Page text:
God is the FATHER, jesus was his SON. It was Written like that for a reason. But hey the swedish church just decided to ban the word father, son, etc. As apparently 1 feminist got upset so the WOMEN in charge of the whole church decided to change 2000 years of history. Wonder what they change next?

God the father, jesus the son. Period.

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Re: Calling God "She".
« Reply #28 on: May 26, 2018, 09:29:39 PM »
By your argument you could say god was a donkey, or a monkey. Ridiculousness

How would that work? Or do you not think that women are human?

And what could it possibly mean for a Being with neither genitals nor chromosomes do be a father?

Pretty sure there's a lot more than only one woman who feels alienated by the patriarchal language of church, even if changing it is likely not a good idea in practical terms.
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Offline Rubricnigel

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Re: Calling God "She".
« Reply #29 on: May 29, 2018, 11:32:06 AM »
By your argument you could say god was a donkey, or a monkey. Ridiculousness

How would that work? Or do you not think that women are human?

And what could it possibly mean for a Being with neither genitals nor chromosomes do be a father?

Pretty sure there's a lot more than only one woman who feels alienated by the patriarchal language of church, even if changing it is likely not a good idea in practical terms.

What i meant was we have the bible, it clearly states the word father, son. So you have the evidence but you dont like that so you ask a question going against what we have as evidence already.
   Theres no reason to question it, or think anythig else so i dont have to imagine this or that.
    Why is having a father, son a bad thing? Do you consider yourself a feminist?

Offline Brilko

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Re: Calling God "She".
« Reply #30 on: May 29, 2018, 04:44:57 PM »
If you are a traditionalist, you should conform to the tradition. If you are a modernist, you should use God’s preferred pronouns.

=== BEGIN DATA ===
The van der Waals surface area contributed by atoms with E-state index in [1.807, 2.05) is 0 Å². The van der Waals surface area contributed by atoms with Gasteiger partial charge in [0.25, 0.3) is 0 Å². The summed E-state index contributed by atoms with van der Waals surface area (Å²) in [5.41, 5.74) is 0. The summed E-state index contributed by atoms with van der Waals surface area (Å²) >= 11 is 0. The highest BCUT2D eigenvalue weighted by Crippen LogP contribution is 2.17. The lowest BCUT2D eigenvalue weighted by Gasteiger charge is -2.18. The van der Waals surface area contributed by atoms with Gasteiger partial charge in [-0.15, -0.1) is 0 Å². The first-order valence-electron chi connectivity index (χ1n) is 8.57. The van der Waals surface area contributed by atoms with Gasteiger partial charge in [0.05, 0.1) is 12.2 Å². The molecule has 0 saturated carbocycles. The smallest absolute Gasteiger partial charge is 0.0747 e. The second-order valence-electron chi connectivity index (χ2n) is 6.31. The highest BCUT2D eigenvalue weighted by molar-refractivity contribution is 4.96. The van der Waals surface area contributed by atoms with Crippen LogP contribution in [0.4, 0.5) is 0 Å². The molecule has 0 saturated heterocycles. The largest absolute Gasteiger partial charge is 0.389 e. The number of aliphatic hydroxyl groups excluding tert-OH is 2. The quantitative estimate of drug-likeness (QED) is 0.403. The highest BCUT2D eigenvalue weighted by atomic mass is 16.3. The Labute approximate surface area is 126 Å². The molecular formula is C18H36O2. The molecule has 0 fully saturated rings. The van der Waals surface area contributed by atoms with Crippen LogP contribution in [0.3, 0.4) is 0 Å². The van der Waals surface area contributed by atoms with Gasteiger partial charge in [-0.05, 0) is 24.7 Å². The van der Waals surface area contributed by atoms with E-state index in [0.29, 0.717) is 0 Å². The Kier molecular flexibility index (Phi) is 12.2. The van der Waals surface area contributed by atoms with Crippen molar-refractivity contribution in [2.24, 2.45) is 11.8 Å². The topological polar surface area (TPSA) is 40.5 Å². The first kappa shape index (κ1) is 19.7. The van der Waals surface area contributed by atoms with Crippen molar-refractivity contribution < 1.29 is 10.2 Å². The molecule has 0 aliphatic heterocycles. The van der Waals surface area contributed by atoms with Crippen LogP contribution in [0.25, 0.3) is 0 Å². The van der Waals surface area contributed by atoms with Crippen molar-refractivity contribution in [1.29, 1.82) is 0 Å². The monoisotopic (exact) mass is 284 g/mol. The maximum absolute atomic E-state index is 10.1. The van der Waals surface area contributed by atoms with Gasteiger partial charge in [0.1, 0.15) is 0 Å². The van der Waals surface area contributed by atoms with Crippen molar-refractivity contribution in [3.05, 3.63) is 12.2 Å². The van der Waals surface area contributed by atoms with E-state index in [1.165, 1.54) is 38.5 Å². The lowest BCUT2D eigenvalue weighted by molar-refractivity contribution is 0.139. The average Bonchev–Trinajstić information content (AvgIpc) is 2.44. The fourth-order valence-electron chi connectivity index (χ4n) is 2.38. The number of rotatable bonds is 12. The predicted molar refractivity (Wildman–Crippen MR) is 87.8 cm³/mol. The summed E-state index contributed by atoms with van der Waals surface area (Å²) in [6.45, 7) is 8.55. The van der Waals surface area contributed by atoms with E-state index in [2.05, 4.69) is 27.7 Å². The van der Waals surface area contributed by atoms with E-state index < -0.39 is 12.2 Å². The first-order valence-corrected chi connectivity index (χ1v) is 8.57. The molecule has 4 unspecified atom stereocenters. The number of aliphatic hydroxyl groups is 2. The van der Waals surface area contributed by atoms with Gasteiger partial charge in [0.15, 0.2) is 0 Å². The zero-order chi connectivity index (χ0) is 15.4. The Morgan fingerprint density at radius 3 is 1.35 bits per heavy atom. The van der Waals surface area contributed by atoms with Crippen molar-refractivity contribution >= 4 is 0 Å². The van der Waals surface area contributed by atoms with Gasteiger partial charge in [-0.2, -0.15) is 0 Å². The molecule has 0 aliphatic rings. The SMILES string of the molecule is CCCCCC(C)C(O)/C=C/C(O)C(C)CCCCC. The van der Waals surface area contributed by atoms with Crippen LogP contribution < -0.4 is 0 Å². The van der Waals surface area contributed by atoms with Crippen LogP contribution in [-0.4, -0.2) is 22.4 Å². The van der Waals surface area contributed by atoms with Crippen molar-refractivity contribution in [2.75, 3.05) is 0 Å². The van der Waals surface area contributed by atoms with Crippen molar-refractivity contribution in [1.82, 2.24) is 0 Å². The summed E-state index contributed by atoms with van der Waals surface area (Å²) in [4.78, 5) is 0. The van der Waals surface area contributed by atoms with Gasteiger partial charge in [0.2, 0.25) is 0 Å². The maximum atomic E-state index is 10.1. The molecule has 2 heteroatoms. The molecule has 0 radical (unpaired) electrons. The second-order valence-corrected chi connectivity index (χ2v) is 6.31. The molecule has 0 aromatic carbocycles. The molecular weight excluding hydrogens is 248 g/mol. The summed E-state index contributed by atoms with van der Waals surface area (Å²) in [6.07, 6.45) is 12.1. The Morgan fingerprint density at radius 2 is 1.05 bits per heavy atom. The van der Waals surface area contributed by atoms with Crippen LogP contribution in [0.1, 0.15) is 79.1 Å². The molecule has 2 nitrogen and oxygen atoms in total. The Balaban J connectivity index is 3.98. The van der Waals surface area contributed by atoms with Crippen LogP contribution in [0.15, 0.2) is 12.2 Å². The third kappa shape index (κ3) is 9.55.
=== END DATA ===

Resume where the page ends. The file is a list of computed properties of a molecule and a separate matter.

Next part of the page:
Offline Volnutt

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Re: Calling God "She".
« Reply #31 on: May 29, 2018, 05:26:55 PM »
By your argument you could say god was a donkey, or a monkey. Ridiculousness

How would that work? Or do you not think that women are human?

And what could it possibly mean for a Being with neither genitals nor chromosomes do be a father?

Pretty sure there's a lot more than only one woman who feels alienated by the patriarchal language of church, even if changing it is likely not a good idea in practical terms.

What i meant was we have the bible, it clearly states the word father, son. So you have the evidence but you dont like that so you ask a question going against what we have as evidence already.
   Theres no reason to question it, or think anythig else so i dont have to imagine this or that.

The reason to question it is that society in general has this little history of treating women like crap and Christianity hasn't always helped in that (though to be fair, it has helped make things better too- life's complicated like that). Why presume that the Creator of all the universe has a penis just because He used the word Father? It doesn't make any logical sense to me.

But like I said, I'm fine with the word Father/Son/He as a matter of custom and propriety. I just bristle at attempts to read some deep theology into it (especially from "complementarians," not that I think you are one).

Why is having a father, son a bad thing? Do you consider yourself a feminist?

Having a father/son is a great thing. But God is the creator of all, not of men only. It would make more sense to me if He was beyond our circumscribed distinctions in this created order rather than properly a part of them.


Am I a feminist? Maaaaaybe?

I generally think it's more moral to believe feminist things, though I'm skeptical of some claims and simply uniformed on others. I'm also a guy and I kind of agree with Jim Sterling that guys don't really have the moral right to self-identify as feminists. So, I guess I leave it to others to decide whether I "make the grade" or not.
« Last Edit: May 29, 2018, 05:30:39 PM by Volnutt »